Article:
France debates high taxes as its symbol flees them

Her nation is stung as model emigrates to escape 52.9% rate

April 10, 2000|By LOS ANGELES TIMES

PARIS -- In American terms, it's as if Uncle Sam had fled to Fidel Castro's Cuba to escape the IRS.

Enter any of the 36,000 town or city halls in France, and you'll find a bust of Marianne, the embodiment of France and its republican virtues. In the past, screen beauties such as Brigitte Bardot and Catherine Deneuve served as the models. In October, Laetitia Casta, a 21-year-old cover girl and actress from Corsica, was chosen to personify the next generation of Mariannes to be cast in bronze.

Imagine the scandal, then, when a newspaper on the other side of the English Channel reported last week that Casta had chosen to live not in republican France but in London, the seat of the British monarchy, to avoid high French taxes.

"This symbolizes magnificently the failure of socialism, which has managed to chase all talents out of the country," said Patrick Devedjian, a spokesman for the neo-Gaullist Rally for the Republic party.

Fellow party member Philippe Seguin, contender for the Paris mayor's seat, said the Socialist-led national government's tax policy has sparked a "third great period of French emigration," following the exodus of the Huguenots under Louis XIV and the flight of aristocrats during the French Revolution.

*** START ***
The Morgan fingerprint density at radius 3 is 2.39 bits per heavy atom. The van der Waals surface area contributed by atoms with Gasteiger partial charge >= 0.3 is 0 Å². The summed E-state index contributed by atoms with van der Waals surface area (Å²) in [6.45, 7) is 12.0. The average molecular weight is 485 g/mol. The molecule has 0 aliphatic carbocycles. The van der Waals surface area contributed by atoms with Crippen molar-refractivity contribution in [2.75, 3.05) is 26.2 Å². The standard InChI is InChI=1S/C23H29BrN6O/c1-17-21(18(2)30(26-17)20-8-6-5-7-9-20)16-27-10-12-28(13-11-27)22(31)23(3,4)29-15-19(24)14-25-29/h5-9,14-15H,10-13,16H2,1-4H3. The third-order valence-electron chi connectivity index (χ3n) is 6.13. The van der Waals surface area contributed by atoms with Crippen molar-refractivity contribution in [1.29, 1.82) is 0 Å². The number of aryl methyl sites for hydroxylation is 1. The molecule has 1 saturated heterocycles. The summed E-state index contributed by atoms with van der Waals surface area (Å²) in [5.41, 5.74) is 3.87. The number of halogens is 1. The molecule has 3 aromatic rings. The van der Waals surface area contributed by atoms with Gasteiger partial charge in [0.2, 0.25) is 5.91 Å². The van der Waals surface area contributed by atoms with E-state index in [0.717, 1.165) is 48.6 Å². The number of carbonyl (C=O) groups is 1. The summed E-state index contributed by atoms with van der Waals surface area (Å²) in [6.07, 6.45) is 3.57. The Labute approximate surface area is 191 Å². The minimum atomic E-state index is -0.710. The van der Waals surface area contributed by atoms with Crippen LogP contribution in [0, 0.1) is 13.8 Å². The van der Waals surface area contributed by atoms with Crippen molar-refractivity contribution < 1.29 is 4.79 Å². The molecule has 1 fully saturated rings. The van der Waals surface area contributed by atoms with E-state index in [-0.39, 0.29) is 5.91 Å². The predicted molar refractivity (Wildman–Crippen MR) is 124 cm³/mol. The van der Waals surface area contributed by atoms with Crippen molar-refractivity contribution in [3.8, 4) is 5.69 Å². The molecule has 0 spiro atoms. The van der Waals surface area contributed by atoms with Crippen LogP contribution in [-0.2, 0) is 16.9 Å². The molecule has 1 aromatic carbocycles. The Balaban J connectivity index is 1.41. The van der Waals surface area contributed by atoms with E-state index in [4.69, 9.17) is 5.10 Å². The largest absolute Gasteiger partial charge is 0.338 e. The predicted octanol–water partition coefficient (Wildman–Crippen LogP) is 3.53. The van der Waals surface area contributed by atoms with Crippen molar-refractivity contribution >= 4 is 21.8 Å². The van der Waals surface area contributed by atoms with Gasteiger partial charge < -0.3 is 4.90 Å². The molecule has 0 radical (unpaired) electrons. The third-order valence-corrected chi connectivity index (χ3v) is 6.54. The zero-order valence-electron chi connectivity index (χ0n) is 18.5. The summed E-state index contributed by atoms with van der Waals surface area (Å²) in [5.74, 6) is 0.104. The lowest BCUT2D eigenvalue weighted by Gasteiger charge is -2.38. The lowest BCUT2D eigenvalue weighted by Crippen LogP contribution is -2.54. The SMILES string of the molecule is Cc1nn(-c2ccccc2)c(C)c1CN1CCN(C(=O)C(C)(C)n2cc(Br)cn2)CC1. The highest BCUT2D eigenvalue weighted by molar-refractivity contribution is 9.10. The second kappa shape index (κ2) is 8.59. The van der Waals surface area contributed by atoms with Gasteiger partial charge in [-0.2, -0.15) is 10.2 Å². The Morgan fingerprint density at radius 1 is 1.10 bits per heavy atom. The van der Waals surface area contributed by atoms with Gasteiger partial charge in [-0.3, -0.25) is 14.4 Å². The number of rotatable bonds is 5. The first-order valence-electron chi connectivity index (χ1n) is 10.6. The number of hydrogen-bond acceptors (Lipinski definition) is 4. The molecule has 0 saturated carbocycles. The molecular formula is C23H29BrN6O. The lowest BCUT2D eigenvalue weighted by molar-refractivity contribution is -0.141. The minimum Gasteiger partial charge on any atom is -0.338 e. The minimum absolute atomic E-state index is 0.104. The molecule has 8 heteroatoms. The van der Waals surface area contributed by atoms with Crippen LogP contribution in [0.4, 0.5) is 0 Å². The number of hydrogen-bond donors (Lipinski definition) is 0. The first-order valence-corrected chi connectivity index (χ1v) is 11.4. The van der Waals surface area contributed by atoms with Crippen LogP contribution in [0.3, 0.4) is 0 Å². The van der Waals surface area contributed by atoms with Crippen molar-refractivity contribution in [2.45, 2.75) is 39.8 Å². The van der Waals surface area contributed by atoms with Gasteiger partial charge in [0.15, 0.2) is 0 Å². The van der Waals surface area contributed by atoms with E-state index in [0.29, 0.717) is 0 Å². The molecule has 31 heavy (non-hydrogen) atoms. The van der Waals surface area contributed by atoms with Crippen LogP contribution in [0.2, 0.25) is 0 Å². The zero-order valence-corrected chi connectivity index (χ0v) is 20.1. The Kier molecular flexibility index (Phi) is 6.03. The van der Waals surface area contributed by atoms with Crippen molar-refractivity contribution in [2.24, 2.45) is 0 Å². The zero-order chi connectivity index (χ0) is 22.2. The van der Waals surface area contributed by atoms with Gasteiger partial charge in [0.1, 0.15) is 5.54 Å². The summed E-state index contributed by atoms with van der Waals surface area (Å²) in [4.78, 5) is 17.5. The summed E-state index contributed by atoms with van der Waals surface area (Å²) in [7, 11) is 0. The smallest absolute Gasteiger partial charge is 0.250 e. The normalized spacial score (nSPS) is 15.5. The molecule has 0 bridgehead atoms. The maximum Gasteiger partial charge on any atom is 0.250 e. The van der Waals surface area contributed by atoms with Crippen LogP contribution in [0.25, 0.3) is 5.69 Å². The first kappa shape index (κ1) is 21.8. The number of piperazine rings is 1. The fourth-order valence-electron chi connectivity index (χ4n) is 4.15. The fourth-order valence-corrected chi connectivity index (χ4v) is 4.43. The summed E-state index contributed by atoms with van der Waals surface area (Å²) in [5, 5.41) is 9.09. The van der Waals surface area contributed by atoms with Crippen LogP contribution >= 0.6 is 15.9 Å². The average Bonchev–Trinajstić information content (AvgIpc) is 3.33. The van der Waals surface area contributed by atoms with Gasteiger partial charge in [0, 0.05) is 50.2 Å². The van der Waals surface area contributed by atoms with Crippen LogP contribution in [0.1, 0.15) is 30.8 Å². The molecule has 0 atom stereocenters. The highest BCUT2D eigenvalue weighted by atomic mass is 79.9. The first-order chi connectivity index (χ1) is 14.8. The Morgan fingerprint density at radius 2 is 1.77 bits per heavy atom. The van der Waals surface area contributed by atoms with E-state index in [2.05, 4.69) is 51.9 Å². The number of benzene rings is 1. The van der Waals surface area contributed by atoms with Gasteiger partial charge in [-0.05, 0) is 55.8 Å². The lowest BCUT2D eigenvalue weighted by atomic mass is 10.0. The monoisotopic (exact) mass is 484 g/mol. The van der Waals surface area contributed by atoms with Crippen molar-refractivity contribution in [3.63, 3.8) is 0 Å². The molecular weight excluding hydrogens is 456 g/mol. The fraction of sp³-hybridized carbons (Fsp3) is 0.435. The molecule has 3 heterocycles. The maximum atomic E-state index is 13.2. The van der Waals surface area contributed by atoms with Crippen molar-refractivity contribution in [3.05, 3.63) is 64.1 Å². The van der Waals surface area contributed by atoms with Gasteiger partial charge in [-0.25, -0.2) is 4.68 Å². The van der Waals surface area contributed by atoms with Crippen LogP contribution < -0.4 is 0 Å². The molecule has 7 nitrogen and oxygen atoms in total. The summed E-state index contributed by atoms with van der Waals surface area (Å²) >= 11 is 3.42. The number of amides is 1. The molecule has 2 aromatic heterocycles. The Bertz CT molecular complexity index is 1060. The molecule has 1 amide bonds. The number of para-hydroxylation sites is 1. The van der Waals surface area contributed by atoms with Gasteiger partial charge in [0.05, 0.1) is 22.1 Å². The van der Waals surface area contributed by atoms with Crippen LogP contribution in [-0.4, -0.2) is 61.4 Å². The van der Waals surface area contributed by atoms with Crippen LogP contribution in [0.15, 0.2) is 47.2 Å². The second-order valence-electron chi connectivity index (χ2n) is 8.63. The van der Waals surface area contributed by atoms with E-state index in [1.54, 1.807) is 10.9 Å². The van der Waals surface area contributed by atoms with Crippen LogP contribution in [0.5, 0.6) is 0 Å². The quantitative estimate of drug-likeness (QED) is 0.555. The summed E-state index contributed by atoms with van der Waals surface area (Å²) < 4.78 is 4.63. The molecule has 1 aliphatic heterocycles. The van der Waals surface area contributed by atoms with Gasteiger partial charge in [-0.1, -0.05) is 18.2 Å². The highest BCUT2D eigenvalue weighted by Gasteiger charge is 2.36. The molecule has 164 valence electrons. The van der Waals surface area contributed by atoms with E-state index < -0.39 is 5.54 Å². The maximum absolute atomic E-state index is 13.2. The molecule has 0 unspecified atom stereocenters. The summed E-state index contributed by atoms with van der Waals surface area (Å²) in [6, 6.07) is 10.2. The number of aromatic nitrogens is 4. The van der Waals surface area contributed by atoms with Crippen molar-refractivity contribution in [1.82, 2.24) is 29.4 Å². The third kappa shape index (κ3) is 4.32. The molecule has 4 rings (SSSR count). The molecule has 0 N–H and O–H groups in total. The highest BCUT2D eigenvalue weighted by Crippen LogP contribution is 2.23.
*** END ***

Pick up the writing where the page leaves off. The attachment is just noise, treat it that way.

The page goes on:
For many French, what really stung was Casta's supposed choice of England, once their hereditary foe. Had that choice been tax-friendly but French-speaking Monaco, there would have been much less comment. Moreover, many French believe that if they pay a good deal in taxes, they get something back: excellent public transportation, a public health care system and other social services.

"Laetitia Casta will soon find out ... that property prices are much higher in London and that you have to pay twice as much in rent," said left-wing Interior Minister Jean-Pierre Chevenement. "If she gets sick, and I hope she won't, the health care in a British hospital will be far short of French hospitals."

Debate on taxation has swept France, and Finance Minister Laurent Fabius, appointed March 27, has vowed to bring relief.

How high are French taxes? It might be some consolation for Americans wrestling with their 1040 tax forms to know that the Paris-based Organization for Economic Cooperation and Development says that, on average, the marginal tax rate on the income of a single person without children, such as Casta, is 34.9 percent in the United States but 52.9 percent in France. In Britain, it says, the average marginal rate is 39.9 percent.

"Reductions in taxes, and not only on income, must expand in the future, and I'm going to work for them," Fabius vowed last week. Many French business leaders believe that if their country is to be competitive in a fast-integrating Europe and the world, the government is going to have to take a thinner slice of the national wealth.

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